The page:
By Gamers, for Gamers: Young People Share Real Advice
July 23, 2021
The “stay safe online” message is being heard loud and clear – but these young gamers can see beyond “don’t talk to strangers”.
The “By Gamers, For Gamers” Project was developed by the Alannah & Madeline Foundation in Australia. The project was initially conceived by adults to be co-designed and developed in close partnership with young people. The intention was to gather the advice and experience of gamers aged 15-18 years, and then share that advice in their own words with younger children and their parents.
We worked with 12 teenage gamers from a variety of different backgrounds to develop a small suite of resources for parents and primary-aged gamers. The insights and advice from the design team demonstrated maturity and understanding that is rarely represented in most mainstream reporting and stereotypes of youth video game culture.
The lived experience of young people is often undervalued. But allowing meaningful and authentic contributions from children and young people is important in the design process because the lived experience is often where their expertise lies, and what makes them so valuable as co-designers. I do not mean that it trumps all other knowledge forms, but it has a place alongside research, policy. and other forms of expertise. Our process— in which young people provided the content, which was then edited by an 18-year-old who made key decisions about how the content was used— was crucial to creating a final product that is resonating with both child and parent audiences because the authenticity is obvious.
When the “By Gamers, For Gamers” participants were tasked with offering advice for younger gamers on how to stay safe while gaming online, almost all of them offered by-the-book responses such as don’t reveal personal information, turn off chat settings, and only talk to friends or people that you know. As 17-year-old Iluka points out, if your microphone is on, it can give away information that you might not want to share—who knows what mum and dad are saying in the background!
At the same time, for these young people, playing video games online with people that they’ve never met before is a big part of their lives. As 17-year-old Sam observed, “talking to strangers online is basically the entire Internet at this point.” And as we started to unpack their stories and practices, we found a more nuanced understanding of how to interact with others through gaming.
Sam tells a story of how he met a group of friends while playing the game Sea of Thieves. They met on Discord, a popular social network amongst gamers, where Sam joined a “looking for crew” channel. And while he cautioned that Discord is “a very weird place…” and that there are challenges in navigating and moderating those channels, he went on to explain how it led to him forming real friendships with a group of like-minded gamers in the United States. After playing together for about a year, they did a “face reveal” where they finally got to see the person who sits behind the avatar.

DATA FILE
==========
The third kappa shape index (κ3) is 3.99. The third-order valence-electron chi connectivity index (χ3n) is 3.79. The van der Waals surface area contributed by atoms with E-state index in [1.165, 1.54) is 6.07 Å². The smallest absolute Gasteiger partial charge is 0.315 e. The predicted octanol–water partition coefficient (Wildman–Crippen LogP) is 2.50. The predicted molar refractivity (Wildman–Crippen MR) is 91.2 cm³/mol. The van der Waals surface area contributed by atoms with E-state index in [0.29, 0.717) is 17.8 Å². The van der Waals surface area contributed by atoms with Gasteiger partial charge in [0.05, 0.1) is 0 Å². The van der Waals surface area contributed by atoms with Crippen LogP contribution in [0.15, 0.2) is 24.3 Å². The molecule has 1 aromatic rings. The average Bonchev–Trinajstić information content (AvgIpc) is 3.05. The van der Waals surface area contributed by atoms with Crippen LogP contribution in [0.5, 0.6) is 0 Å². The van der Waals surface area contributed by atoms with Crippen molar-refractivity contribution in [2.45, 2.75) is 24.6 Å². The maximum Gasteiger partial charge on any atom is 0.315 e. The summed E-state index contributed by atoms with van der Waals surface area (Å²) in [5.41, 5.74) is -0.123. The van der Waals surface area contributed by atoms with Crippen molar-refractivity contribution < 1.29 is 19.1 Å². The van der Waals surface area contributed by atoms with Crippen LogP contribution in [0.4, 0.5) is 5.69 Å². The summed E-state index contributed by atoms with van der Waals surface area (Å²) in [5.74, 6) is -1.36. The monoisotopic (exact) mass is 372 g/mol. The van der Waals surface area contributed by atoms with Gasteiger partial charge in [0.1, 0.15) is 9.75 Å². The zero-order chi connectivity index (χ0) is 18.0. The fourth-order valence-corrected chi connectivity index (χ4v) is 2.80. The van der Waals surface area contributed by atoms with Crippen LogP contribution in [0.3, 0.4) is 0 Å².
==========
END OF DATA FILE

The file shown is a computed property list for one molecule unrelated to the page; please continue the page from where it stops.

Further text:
“I feel like the majority of people on the Internet are good, and there’s a minority that aren’t. And it’s the minority that makes themselves heard…” (Sam, 17)
The Alannah & Madeline Foundation tapped into the experience of Iluka, Sam, and 10 other young gamers to create the Gamer’s Guide, by Gamers, a handbook of advice for the younger generation of gamers. The guide opens with expert advice on how to choose between gaming consoles and what games to start out on, before moving into a range of strategies to stay safe and game responsibly.
Alongside the handbook is a video for parents that answers questions, encouraging them to play with their child, take an interest in their gaming, and recognize that it is more complex, interesting, and fun than they may think. And, it is in this advice that the capacity and intuition of the lived experience becomes clear. We know that positive relationships are one of the most protective factors for children and young people, and intuitively that was the key advice from our co-design team – to play video games with your child.
Daniel Donahoo is a Senior Advisor at the Alannah & Madeline Foundation where he pursues creative and playful participatory approaches and projects. He is author of Idolising Children, and co-author of Adproofing Your Kids.